THIS WEEK’S MOVIES
After several weeks of little to pick from, video renters will find a cornucopia of new tapes awaiting them this Labor Day weekend.
Top dog among the new releases--in terms of potential sales, anyway--is “All Dogs Go to Heaven” (MGM/UA, $24.98, G). Despite the sweet title, don’t be surprised if your young ones are turned off by the mean-spiritedness of this 1989 feature-length cartoon from Don Bluth (“The Land Before Time,” “An American Tail”). Still, there’s the bargain price and some nifty animation. But someone must have thought they were making “Cannonball Run III” when they signed up the actors providing the voices--among them Burt Reynolds, Dom DeLuise, Loni Anderson and Charles Nelson Reilly.
While this week’s top two “sell-through” tapes--"All Dogs Go to Heaven” and Mary Martin’s “Peter Pan"--may please both kids and their parents, most of this week’s movies are adult fare.
Some are thoughtful and/or amusing:
* “Mountains of the Moon” (IVE, $89.95, R), Bob Rafelson’s impressive and spectacular account (maybe too impressive and spectacular for the small screen) of Richard Burton--the writer, not the actor--and John Henning Speke’s attempt to find the source of the Nile.
* “Lord of the Flies” (Nelson, $89.98, R), the second film version--this one released in theaters earlier this year--of the William Golding novel about how schoolboys behave when left (due to a plane crash) to their own devices on a remote island.
* “Rosalie Goes Shopping” (Vidmark, $89.95, PG), a delightful, offbeat comedy from Percy Adlon (“Bagdad Cafe”) starring Marianne Saegebrecht as the ultimate I-love-to-shop woman.
* “Glory, Glory” (Orion, $59.98), a witty and incisive--if overlong (at 156 minutes) made-for-HBO satire on tele-evangelism, starring Richard Thomas as a naive young preacher, James Whitmore (wonderful) as his cynical advisor, and Ellen Greene as the gal who spices up the ministry with sexy rock ‘n’ roll.
* “Where the Heart Is” (Touchstone, $89.95, R), John Boorman’s comedy/drama about a father (Dabney Coleman) who forces his kids to live in a ghetto building he owns.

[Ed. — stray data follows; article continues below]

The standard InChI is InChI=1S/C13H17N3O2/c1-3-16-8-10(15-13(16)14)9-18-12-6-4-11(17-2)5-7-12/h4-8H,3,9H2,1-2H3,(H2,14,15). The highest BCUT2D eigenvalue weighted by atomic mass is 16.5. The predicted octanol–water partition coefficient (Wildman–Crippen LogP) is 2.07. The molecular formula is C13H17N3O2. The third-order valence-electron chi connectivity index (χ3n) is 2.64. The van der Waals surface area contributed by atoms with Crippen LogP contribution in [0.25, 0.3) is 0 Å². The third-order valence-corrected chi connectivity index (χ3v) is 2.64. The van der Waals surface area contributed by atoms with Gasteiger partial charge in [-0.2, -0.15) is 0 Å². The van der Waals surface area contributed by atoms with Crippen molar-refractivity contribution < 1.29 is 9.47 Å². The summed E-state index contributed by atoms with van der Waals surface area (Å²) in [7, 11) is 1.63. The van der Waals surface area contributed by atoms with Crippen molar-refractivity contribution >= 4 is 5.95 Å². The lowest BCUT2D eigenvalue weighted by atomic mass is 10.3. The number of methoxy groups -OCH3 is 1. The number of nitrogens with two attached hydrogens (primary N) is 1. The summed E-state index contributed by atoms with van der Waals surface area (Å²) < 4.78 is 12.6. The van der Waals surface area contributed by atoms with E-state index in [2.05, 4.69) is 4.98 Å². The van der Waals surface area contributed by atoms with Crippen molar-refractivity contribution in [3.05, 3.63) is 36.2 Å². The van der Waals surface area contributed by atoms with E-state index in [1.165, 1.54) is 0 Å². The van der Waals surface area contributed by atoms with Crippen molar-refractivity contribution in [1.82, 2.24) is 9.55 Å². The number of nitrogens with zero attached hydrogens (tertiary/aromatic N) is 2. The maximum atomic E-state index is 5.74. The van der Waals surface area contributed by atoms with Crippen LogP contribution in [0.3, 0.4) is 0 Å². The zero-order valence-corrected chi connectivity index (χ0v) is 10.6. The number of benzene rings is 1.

* “Stella” (Touchstone, $89.99, PG-13), with a stellar cast--headed by Bette Midler--but not much else going for it, was a misfired attempt to remake “Stella Dallas,” a superior weeper with Barbara Stanwyck.
* “Bad Influence” (RCA/Columbia, $89.95, R), the future trivia answer to the question “What Rob Lowe film came out soon after his videotape scandal?”
* “Madhouse” (Orion, $89.98, PG-13), a loud and silly mess-up of a good idea for a comedy--what happens when a couple is beset by houseguests.
* “Far Out, Man!” (RCA/Columbia, $89.95, R) stars Tommy Chong as a hippie. A not-so-far-out idea, and a not-very-good comedy.
VINTAGE VIDEO: MGM/UA has released 10 mostly worthwhile oldies for $19.98 each. The best of the bunch:
* “Boom Town” (1940). Lusty gem about two oil-riches-seeking pals (Clark Gable, Spencer Tracy). Until it goes awry in the post-boom later reels, one of the better examples of director Jack Conway’s leathery-yet-glossy style.
* “Battleground” (1949). Unlike 1965’s “The Battle of the Bulge” this focuses on an American platoon during the Nazis’ last strong WWII assault. Avoid colorized version.
* “Khartoum” (1966). British vs. Arabs in the Sudan--colorful, spectacular and convincing.